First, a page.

OpenQuest is my RuneQuest (with a bit of Stormbringer thrown , which is why its got so many demons). Originally designed to be a small fantasy interpretation of my favourite bits of BRP/RQ with my own common sense house rulings. Its kinda grown into OpenQuest Deluxe (a open tribute to the collected RQ3 Deluxe of the 1990s produced under Ken Rolston’s time as RuneCzar during the so called RQ Renaissance) and then be paired back to the slim and slender version of OpenQuest Basics. Its been a great journey which started at lunch in my office in 2007 and continues to this day.

MRQ2 Lawrence Whitaker’s and Pete Nash’s go at refreshing MRQ, and a damn fine one too.  I never got to play this one because my group at the time would have none of it, and Greg Stafford pulled the license from Mongoose a year or so into the license.

RuneQuest 6  Loz and Pete now working together as the Design Mechanism revised and expanded version of MRQ2 which is the ultimate big book RuneQuest dwarfing all its prediscesors. A fine version of the game and a worthy inherittor of the name RUNEQUEST 🙂

About Newt

Games Designer, Publisher, Web Developer, Dad.

This entry was posted in Chaosium's Basic Roleplaying System, General, Nostalgia, OpenQuest, RuneQuest. Bookmark the permalink.

5 Responses to RuneQuest and me

  1. Sturat says:

    see, the one thing that stands out in this post is mention of THE GREAT BETRAYAL, something i know nothing about due to either not being the biggest RQ player, or perhaps living on the western shore of the Atlantic (can 1300 miles away still be considered “the shore”?). should you be inclined to dance on the the crestline of that slippery slope of “taking requests”, perhaps you could do a post/comment with regard to THE GREAT BETRAYAL.

    thank you

    • Newt says:

      Wikipedia expands a little

      “Following a management buyout in December 1991, the company refocused on their most lucrative lines, namely their miniature wargame Warhammer Fantasy Battle (WFB) and Warhammer 40,000 (WH40K). The retail chain refocused on a younger, more family-oriented market. The change of direction was a great success and the company enjoyed growing profits, but the move lost the company some of its old fan base. ”

      Basically GW originally imported US RPGs and in RQ, Stormbringer and Chaosium’s case printed their own versions and in the late 80s started making their own games. They were were you went to get RPGs in the 1980s in the UK in most cities and towns. Then in the early 90s Ian Livingstone and Steve Jackson (of Fighting Fantasy fame) sold the company to the miniatures boss who promptly dumped all RPGs, even their own lines such as Warhammer Fantasy Roleplay, Judge Dredd and Golden Heroes. It was a shock to the system that within a month or two you couldn’t find any RPGs in your local high street and it took the RPG scene a couple of years to re-establish any retail presence.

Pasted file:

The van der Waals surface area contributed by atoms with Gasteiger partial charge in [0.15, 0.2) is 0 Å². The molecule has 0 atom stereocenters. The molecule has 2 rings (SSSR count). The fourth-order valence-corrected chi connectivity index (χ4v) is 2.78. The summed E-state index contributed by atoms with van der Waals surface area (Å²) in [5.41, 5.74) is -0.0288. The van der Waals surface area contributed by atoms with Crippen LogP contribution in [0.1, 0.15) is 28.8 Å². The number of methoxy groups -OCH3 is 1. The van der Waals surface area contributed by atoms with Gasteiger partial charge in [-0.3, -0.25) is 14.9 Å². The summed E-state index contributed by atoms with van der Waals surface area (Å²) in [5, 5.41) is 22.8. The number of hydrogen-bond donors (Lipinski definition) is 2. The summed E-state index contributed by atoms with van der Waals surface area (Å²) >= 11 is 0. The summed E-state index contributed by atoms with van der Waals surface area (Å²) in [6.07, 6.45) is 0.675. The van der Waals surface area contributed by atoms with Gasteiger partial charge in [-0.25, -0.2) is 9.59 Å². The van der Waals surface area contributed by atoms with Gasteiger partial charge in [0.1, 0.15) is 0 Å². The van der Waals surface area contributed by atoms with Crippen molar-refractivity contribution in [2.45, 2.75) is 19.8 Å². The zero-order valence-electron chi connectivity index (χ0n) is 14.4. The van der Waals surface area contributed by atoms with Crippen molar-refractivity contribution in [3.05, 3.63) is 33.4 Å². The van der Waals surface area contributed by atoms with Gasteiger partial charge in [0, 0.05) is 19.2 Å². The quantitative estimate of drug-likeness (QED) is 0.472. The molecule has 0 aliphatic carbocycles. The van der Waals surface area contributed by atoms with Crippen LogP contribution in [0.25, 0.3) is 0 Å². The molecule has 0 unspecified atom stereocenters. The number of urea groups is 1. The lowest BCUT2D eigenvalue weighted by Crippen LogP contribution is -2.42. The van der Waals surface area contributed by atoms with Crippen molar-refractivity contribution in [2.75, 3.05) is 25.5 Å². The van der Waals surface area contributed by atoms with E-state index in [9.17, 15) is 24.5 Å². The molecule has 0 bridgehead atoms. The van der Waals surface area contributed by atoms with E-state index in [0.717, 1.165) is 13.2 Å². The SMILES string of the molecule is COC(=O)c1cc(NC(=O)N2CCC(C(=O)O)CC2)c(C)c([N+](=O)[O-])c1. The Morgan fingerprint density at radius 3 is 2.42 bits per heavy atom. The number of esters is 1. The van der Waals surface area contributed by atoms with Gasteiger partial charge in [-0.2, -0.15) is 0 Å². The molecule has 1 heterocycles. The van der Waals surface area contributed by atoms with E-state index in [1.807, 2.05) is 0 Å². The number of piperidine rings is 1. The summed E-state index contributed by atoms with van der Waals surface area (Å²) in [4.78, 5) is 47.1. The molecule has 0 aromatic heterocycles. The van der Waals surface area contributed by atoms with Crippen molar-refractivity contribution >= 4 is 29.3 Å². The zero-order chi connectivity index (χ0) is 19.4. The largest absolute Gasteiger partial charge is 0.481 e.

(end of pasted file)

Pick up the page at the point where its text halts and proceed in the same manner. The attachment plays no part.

It still upsets me 20+ years on, but for years half-jokingly Games Workshop was a swear word amongst UK roleplayers.

      • Indeed, and one of the surprising saviours of ‘high street roleplaying’ was Virgin Megastores (at least I remember them having a AD&D and maybe Shadowrun etc. in stock).

  2. Pingback: Me and RuneQuest | Hearts In Glorantha

  3. Sturat says:

    OK. That would have had no effect on my gaming world so little wonder I didn’t notice.

    If it helps any, GW has been considered something of a swear word* around here for several years or more. I still remember the chilly reception one of their staffers got (by the 40Kers) when they came sniffing around looking to open a local store. They did eventually open one of those one-person stores on the outskirts of town. No one I know has been there.

    * more like a bad smell, actually.